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November 30, 2012

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Ladder fatality costs pub owner £235k

The death of a 65-year-old man, who fell from a ladder while cleaning a pub, has cost the pub operator £300,000 in fines and costs.

Bristol Crown Court heard that Richard Pratley was employed by Mitchells and Butler as a cleaner at the Snuff Mill Harvester in Frenchay, Bristol. On 19 January 2009, he was using a ladder to clean the roof of a structure, known as the Boathouse, inside the pub. The roof was 4.4m above the ground but the ladder that Mr Pratley used was just 1.8m in height.

Investigating health and safety inspector at Bristol City Council, Heather Clarke, said: “The ladder was not high enough for this work and from time to time Mr Pratley stood on the top step and then the platform, in order to reach the top of the roof with a mop. There was no handhold.”

Mr Pratley fell from the stepladder and fractured his skull. He died from his injuries on 23 January 2009.

The Council’s investigation revealed that the ladder, which was damaged, was the only one on the premises. It was stored in either the kitchen or the yard and was used for a variety of tasks.

The investigation also found no evidence that staff had been instructed to check the ladder before they used it, and no records to show it had ever been inspected by the manager. Neither Mr Pratley nor the manager had received any training in work at heights, or use of ladders.

There was also no evidence that Mitchells and Butler had any system in place for checking that its work-at-heights policy was followed, and the risk assessment it had carried out was inadequate for the range of work-at-height activities at the site. Four Improvement Notices were served, instructing the company to enhance its system of work in regard to work at height and the control of contractors, and to rectify other identified hazards, including dangerous electrical wiring, a slippery kitchen floor and trip hazards in the yard.

The company pleaded guilty to three health and safety offences. It was fined £200,000 for a breach of s2(1) of the HSWA 1974 – by failing to ensure the safety of employees, in relation to work at height and use of ladders; £30,000 for a breach of reg.4(2) of the Electricity at Work Regulations 1989 – by failing to maintain the electrical installation in a safe condition; and £5000 for contravening reg.12(3) of the Workplace (Health, Safety and Welfare) Regulations 1992 – by failing to keep the floors of the kitchen and yard free of slip and trip risks. It was also ordered to pay costs of £65,000.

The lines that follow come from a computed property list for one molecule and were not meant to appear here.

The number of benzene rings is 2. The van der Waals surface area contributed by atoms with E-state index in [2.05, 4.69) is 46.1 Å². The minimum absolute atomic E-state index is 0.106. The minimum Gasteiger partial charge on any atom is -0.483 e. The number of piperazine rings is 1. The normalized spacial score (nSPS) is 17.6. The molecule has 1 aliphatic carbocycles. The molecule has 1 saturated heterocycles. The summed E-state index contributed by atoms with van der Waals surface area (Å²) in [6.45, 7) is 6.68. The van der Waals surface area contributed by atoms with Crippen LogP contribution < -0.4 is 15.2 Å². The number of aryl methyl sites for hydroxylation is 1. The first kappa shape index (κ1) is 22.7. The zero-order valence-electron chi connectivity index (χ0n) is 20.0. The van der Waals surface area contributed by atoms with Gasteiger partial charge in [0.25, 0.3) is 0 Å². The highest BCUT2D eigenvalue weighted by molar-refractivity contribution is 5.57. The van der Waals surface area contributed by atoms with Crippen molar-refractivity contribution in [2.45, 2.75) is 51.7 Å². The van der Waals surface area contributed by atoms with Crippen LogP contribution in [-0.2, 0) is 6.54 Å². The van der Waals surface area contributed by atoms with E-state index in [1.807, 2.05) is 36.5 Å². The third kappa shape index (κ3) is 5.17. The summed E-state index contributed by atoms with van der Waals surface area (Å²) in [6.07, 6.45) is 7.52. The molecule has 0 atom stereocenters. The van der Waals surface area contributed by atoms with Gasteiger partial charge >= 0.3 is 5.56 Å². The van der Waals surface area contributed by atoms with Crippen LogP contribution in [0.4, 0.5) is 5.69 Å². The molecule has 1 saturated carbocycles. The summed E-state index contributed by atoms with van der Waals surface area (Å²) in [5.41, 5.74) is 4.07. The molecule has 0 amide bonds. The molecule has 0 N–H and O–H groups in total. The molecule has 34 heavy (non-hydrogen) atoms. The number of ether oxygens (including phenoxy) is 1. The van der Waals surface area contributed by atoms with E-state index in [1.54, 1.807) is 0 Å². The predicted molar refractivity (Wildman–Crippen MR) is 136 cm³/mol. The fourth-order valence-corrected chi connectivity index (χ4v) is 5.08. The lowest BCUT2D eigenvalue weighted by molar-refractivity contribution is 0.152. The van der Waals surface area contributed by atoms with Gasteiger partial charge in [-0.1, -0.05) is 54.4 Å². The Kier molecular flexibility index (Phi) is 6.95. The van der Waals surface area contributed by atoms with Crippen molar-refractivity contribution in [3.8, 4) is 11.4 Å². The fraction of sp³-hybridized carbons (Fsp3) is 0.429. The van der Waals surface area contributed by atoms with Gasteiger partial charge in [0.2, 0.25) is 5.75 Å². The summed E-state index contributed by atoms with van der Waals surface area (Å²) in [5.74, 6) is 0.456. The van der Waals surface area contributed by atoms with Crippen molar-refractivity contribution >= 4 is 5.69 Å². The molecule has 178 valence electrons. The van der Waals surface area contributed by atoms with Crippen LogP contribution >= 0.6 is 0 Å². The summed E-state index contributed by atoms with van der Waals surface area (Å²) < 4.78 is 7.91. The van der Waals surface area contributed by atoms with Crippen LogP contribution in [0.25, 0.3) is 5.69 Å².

Following the incident, the company changed the way its employees clean the area where the incident occurred. Workers now use a long-handled mop, which avoids the need for any work at height.

Said Inspector Clarke: “This was a tragic accident that could have been avoided without any significant expenditure on the part of Mitchells and Butler.

“The task being undertaken did not need to be done from a ladder, as is demonstrated by the system now put in place by the owners. The company had not properly risk-assessed the task and this, ultimately, led to the death of Mr Pratley.”

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11 years ago

I have worked in construction for over 40 years with my speciality being scaffolding and work at height. I have spent the last 14 years working as an advisor to several blue chip companies throughout the Uk. On reading this article a few weeks ago, I e-mailed Mitchells & Butler with an offer to help them. Up to date they have not had the common courtesy to send me a reply, or even acknowledge receipt of my correspondence, a lot of H&S people do not understand the requirements of the WAH reg’s.

11 years ago

Oh dear, yet another avoidable WAH death 🙁

Where was the travelling Corporate H&S guy in this? An aquaintance of mine works for Whitbread and travels round all the Premier Inns as a ‘on-site’ H&S adviser for the Hotel Managers. He helps the managers with their H&S queries as well as looking for stuff that may attract a Notice.

If M&B have someone doing a similar job then it looks like a big fail on his/her part here.